Partly. Obviously, we are happy with what we have achieved, but we always say that this is only the beginning. We still need to continue growing and bridge the gap in lack of access to this type of financing in the region.

10. Now what? Whats Next?

Reach new regions, and be able to help more people access justice and obtain financing.

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11. Is my business scalable?

The idea of ​​scalability is what is at the core of the DNA of our project. Our technological development is what gives us a competitive advantage over the rest, allowing us to land in new regions and operate much more efficiently.

12. To grow, would you receive investment from a stranger? Would I give you part of my company?

With a stranger we would not. We have received investment from venture capital funds in which we trust, they have a track record and we see that they can provide us with value beyond the merely monetary.

13. What would you never do again?

We made many mistakes and we will surely make several more. One of our biggest hiring mistakes was not making sure to optimize for people who work well remotely. Since before the pandemic arrived, we knew that our way of working was going to be 100% virtual and the reality is that this is not a job for everyone. There is a type of personality that adapts perfectly well to this scheme, but they are a minority and it is not always easy to identify it.

14. Who inspired me? Who would I like to follow?

It is difficult for us to find someone in particular. We are a cluster of people who listen, read and interact. We really are very curious people, but it is difficult for us to idolize a particular figure.

15. Did I fail at some point? Did I think about throwing in the towel?

Having a business requires constant effort and always being willing to give more. It can be exhausting, but luckily we always trusted what we were doing.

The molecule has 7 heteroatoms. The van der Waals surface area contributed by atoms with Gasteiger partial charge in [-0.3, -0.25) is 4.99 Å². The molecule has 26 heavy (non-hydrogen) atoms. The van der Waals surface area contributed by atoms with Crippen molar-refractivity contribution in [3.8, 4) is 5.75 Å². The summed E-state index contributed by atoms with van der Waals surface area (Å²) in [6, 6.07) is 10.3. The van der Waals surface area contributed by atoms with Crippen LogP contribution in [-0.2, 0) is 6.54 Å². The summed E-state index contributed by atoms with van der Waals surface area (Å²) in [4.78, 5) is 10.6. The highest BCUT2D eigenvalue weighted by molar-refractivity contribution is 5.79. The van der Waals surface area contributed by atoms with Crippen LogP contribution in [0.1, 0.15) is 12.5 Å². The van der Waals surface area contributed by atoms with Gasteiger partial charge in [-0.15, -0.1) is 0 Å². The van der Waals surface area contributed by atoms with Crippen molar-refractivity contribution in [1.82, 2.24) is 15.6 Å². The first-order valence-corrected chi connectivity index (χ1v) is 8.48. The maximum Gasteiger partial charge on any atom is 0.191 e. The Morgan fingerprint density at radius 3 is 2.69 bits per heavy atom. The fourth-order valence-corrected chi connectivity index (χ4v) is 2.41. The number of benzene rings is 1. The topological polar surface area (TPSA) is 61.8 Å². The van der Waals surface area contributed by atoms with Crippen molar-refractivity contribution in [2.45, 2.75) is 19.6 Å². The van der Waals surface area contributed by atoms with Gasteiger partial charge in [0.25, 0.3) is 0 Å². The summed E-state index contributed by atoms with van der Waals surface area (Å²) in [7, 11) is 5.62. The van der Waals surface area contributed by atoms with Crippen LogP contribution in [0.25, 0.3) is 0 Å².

16. Am I part of some type of community that helps me on this path of undertaking?

We are not part of communities or entrepreneurial groups, but our investors who trusted us from a very early stage were always very supportive when giving us advice or making a relevant contact.

17. Does what I am doing transcend? Will it be able to impact new generations?

We are creating a new market, where people will be able to receive financing by having a meritorious claim and accessing justice. In addition, we have financed collective claims, where compensation is sought for the damage suffered in communities and the benefit of this reparation has an impact on several generations.

18. How do I see myself in 10 years and how do I see my venture, my company, in the future?

Continue to position ourselves as leading providers of this type of financing throughout Latin America and Europe, together with a team that helps us consolidate our model not only in new regions but also in new market niches.

19. What role have my family and friends played?

They are very supportive thankfully and we are very lucky to have them on our side. Always willing to help in any way they can.

20. I made it. Would you help other entrepreneurs to achieve it?

First, clarify that we have not achieved anything yet, we are just taking our first steps and there is still the main part of the road ahead. That said, we are always willing to talk and try to help new entrepreneurs with our experience, returning the same help that one received is a fundamental part of the entrepreneur’s path.

21. What role did my team play? Who?

Luckily we have an excellent team of professionals, programmers and lawyers who help us carry out this undertaking. It sounds like a phrase, but it is totally true that we could not have done anything without the team.

22. What is my personal seal? What differentiates me from the rest?

It is difficult to specify anything in particular, because I think the difference is precisely that we combine several skills and that, to some extent, differentiates us from the rest.

23. What have I learned from all this?

Ideas alone are not worth it, only execution, and it is important to do things that do not scale to begin with. Perfect is the enemy of execution, you have to do and be in motion all the time.

If you know stories of entrepreneurs and their ventures, write to us at Edwin Bohórquez Aya’s email ([email protected]) or that of Tatiana Gómez Fuentes ([email protected]). 👨🏻‍💻 🤓📚

Source: Elespectador